Invasive Malignant Thymoma
Treatment may be one of the following:

1. Surgery to remove the cancer followed by adjuvant radiation therapy.
2. Radiation therapy alone, if the cancer cannot be removed by surgery.
3. A clinical trial of chemotherapy.
4. A clinical trial of chemotherapy followed by surgery.
5. A clinical trial of both chemotherapy and radiation therapy if the cancer
cannot be removed by surgery.

Recurrent Malignant Thymoma
Treatment may be one of the following:

1. Surgery to remove the cancer with or without radiation therapy.
2. Radiation therapy.
3. Hormone therapy with steroids.
4. A clinical trial of chemotherapy.






The information on this page was obtained from the National Cancer Institute. The National Cancer Institute provides accurate, up-to-date information on many types of cancer, information on clinical trials, resources for people dealing with cancer, and information for researchers and health professionals.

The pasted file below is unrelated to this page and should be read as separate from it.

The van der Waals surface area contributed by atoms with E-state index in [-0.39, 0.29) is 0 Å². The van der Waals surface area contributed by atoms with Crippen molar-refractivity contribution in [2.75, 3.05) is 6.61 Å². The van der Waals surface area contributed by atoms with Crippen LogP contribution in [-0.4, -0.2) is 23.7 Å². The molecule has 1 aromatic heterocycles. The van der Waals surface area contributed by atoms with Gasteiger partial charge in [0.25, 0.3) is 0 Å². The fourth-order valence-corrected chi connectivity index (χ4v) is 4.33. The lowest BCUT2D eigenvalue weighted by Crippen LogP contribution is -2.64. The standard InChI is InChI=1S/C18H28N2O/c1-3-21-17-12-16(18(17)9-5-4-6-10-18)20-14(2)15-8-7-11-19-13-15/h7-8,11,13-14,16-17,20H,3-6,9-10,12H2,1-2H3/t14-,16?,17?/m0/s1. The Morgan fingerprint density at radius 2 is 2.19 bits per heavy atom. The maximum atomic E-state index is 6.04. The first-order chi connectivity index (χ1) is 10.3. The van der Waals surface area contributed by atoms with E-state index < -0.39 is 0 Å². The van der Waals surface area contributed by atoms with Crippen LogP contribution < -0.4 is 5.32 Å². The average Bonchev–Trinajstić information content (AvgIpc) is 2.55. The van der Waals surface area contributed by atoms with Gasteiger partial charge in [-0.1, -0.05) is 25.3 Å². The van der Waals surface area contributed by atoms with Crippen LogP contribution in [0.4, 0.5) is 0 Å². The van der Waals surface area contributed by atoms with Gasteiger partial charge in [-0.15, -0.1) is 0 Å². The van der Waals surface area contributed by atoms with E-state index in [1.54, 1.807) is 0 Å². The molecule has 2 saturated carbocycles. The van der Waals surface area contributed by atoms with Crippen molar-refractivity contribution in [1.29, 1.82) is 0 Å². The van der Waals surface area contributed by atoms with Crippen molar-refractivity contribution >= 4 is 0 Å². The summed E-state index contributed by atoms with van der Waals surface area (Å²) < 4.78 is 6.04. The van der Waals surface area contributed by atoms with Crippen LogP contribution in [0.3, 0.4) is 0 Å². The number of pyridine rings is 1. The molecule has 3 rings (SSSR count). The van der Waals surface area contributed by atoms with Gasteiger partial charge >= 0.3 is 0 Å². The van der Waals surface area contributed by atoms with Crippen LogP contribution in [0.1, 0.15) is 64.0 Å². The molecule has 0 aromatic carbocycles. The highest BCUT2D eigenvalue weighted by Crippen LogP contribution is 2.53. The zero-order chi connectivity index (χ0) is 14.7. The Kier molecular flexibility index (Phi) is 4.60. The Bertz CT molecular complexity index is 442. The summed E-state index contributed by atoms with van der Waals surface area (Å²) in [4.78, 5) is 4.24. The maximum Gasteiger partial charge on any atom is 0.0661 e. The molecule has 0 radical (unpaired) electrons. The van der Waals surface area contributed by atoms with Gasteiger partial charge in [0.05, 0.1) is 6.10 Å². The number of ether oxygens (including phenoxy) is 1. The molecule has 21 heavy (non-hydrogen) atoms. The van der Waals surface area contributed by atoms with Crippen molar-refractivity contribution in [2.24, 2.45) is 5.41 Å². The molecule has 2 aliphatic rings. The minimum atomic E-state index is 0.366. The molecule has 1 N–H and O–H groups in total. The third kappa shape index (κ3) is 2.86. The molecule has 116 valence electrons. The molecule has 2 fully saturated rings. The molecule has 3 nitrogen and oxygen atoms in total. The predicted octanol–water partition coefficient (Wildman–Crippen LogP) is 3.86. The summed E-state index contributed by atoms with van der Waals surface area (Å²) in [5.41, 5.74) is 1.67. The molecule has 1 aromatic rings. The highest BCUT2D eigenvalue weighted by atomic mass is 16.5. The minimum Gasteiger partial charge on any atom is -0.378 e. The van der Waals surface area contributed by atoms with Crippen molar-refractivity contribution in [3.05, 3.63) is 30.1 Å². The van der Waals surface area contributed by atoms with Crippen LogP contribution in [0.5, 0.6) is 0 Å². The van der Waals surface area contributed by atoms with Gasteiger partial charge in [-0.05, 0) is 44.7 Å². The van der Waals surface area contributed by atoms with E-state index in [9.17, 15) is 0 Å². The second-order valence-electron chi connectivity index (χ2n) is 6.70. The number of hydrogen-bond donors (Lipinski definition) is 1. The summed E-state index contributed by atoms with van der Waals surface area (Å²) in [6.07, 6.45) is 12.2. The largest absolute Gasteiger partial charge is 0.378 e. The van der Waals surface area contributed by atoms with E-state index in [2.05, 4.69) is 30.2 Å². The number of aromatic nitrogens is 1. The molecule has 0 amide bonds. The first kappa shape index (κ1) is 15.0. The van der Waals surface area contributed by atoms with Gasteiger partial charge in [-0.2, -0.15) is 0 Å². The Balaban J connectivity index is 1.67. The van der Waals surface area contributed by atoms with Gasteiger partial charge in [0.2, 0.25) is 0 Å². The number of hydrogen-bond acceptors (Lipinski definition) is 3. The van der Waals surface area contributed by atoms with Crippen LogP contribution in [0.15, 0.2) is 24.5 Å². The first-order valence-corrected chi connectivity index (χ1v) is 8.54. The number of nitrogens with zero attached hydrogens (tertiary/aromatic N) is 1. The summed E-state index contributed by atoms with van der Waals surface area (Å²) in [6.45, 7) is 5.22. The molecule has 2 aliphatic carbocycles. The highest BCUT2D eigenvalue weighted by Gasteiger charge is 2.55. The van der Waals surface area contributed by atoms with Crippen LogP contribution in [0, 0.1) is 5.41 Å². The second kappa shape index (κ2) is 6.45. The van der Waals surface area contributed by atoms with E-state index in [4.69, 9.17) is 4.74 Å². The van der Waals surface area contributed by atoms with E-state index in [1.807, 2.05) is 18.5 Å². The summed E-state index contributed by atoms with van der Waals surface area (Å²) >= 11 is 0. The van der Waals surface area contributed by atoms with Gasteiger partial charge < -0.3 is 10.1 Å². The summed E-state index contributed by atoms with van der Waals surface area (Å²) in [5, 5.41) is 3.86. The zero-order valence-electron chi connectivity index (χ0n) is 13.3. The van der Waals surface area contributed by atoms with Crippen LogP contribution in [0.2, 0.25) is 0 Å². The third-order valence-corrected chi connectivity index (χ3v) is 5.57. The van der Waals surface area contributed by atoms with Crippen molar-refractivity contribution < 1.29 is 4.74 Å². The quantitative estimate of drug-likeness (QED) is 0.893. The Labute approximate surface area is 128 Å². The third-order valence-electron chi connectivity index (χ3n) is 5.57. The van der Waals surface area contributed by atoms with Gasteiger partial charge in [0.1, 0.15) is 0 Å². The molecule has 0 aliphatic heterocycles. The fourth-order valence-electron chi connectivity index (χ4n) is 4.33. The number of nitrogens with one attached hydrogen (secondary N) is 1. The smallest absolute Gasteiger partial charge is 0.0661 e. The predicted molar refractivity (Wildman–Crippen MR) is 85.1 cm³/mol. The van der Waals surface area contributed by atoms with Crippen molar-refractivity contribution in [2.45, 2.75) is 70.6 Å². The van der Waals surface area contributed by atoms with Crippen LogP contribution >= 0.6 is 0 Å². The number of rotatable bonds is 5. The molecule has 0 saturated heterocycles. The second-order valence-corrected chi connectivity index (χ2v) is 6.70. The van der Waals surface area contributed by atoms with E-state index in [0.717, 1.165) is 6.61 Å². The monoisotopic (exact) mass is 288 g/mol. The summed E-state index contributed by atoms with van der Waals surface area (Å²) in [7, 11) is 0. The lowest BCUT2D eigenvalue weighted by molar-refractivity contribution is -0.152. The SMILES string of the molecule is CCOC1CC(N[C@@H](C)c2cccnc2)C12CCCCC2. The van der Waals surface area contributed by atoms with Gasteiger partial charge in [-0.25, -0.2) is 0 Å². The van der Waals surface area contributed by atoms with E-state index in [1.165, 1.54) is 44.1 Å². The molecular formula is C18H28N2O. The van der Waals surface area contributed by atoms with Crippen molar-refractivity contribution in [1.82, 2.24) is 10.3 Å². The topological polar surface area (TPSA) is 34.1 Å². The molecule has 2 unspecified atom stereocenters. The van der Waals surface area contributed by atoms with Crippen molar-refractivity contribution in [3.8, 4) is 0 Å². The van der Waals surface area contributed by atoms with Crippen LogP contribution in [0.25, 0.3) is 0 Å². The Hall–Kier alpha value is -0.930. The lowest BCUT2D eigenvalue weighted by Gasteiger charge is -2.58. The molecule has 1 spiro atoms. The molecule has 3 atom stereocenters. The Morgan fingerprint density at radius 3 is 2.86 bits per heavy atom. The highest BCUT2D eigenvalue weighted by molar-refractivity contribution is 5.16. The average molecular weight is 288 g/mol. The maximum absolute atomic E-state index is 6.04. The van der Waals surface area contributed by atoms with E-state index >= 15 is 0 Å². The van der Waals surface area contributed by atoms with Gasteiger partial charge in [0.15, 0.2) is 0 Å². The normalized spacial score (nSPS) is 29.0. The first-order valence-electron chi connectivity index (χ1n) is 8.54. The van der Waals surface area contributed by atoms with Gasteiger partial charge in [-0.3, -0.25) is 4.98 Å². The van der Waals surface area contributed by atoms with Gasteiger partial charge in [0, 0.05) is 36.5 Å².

The National Cancer Institute is in no way affiliated with the Mary Stolfa Cancer Foundation.

The information on this web site is provided for general information only. It is not intended as medical advice, and should not be relied upon as a substitute for consultations with qualified health professionals who are familiar with your individual medical needs. The MSCF disclaims all obligations and liabilities for damages arising from the use or attempted use of the information, including but not limited to direct, indirect, special, and consequential damages, attorneys' and experts' fees and court costs. Any use of the information will be at the risk of the user.